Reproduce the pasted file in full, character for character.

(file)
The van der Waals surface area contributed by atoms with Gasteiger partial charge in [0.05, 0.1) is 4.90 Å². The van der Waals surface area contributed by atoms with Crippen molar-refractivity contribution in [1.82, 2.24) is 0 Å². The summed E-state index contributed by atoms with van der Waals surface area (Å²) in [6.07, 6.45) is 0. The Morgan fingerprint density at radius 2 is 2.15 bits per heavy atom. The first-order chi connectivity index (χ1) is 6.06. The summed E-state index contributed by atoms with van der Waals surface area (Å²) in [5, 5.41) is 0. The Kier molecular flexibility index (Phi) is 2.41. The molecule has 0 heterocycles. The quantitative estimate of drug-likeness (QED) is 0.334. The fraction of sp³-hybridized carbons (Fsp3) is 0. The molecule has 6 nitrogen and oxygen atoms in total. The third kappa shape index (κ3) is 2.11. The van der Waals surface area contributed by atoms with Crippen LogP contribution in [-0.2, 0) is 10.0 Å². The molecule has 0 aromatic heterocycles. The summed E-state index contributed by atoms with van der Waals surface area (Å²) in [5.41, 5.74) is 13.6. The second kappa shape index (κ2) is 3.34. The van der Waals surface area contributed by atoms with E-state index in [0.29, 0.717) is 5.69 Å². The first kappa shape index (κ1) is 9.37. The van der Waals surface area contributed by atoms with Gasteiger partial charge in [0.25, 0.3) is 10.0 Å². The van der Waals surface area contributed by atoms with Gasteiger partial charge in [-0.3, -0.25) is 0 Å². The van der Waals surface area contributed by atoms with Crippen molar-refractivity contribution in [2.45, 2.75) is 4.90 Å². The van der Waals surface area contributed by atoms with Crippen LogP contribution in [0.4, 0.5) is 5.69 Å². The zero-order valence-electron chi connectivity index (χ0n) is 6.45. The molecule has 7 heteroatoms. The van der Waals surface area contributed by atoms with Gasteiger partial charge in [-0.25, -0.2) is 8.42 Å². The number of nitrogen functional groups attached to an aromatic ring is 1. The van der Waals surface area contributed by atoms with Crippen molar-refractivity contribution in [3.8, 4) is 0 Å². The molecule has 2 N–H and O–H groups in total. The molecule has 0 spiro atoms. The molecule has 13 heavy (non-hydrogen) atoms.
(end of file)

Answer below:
The van der Waals surface area contributed by atoms with Gasteiger partial charge in [0.05, 0.1) is 4.90 Å². The van der Waals surface area contributed by atoms with Crippen molar-refractivity contribution in [1.82, 2.24) is 0 Å². The summed E-state index contributed by atoms with van der Waals surface area (Å²) in [6.07, 6.45) is 0. The Morgan fingerprint density at radius 2 is 2.15 bits per heavy atom. The first-order chi connectivity index (χ1) is 6.06. The summed E-state index contributed by atoms with van der Waals surface area (Å²) in [5, 5.41) is 0. The Kier molecular flexibility index (Phi) is 2.41. The molecule has 0 heterocycles. The quantitative estimate of drug-likeness (QED) is 0.334. The fraction of sp³-hybridized carbons (Fsp3) is 0. The molecule has 6 nitrogen and oxygen atoms in total. The third kappa shape index (κ3) is 2.11. The van der Waals surface area contributed by atoms with Crippen LogP contribution in [-0.2, 0) is 10.0 Å². The molecule has 0 aromatic heterocycles. The summed E-state index contributed by atoms with van der Waals surface area (Å²) in [5.41, 5.74) is 13.6. The second kappa shape index (κ2) is 3.34. The van der Waals surface area contributed by atoms with E-state index in [0.29, 0.717) is 5.69 Å². The first kappa shape index (κ1) is 9.37. The van der Waals surface area contributed by atoms with Gasteiger partial charge in [0.25, 0.3) is 10.0 Å². The van der Waals surface area contributed by atoms with Gasteiger partial charge in [-0.3, -0.25) is 0 Å². The van der Waals surface area contributed by atoms with Crippen molar-refractivity contribution in [2.45, 2.75) is 4.90 Å². The van der Waals surface area contributed by atoms with Crippen LogP contribution in [0.4, 0.5) is 5.69 Å². The zero-order valence-electron chi connectivity index (χ0n) is 6.45. The molecule has 7 heteroatoms. The van der Waals surface area contributed by atoms with Gasteiger partial charge in [-0.25, -0.2) is 8.42 Å². The number of nitrogen functional groups attached to an aromatic ring is 1. The van der Waals surface area contributed by atoms with Crippen molar-refractivity contribution in [3.8, 4) is 0 Å². The molecule has 2 N–H and O–H groups in total. The molecule has 0 spiro atoms. The molecule has 13 heavy (non-hydrogen) atoms.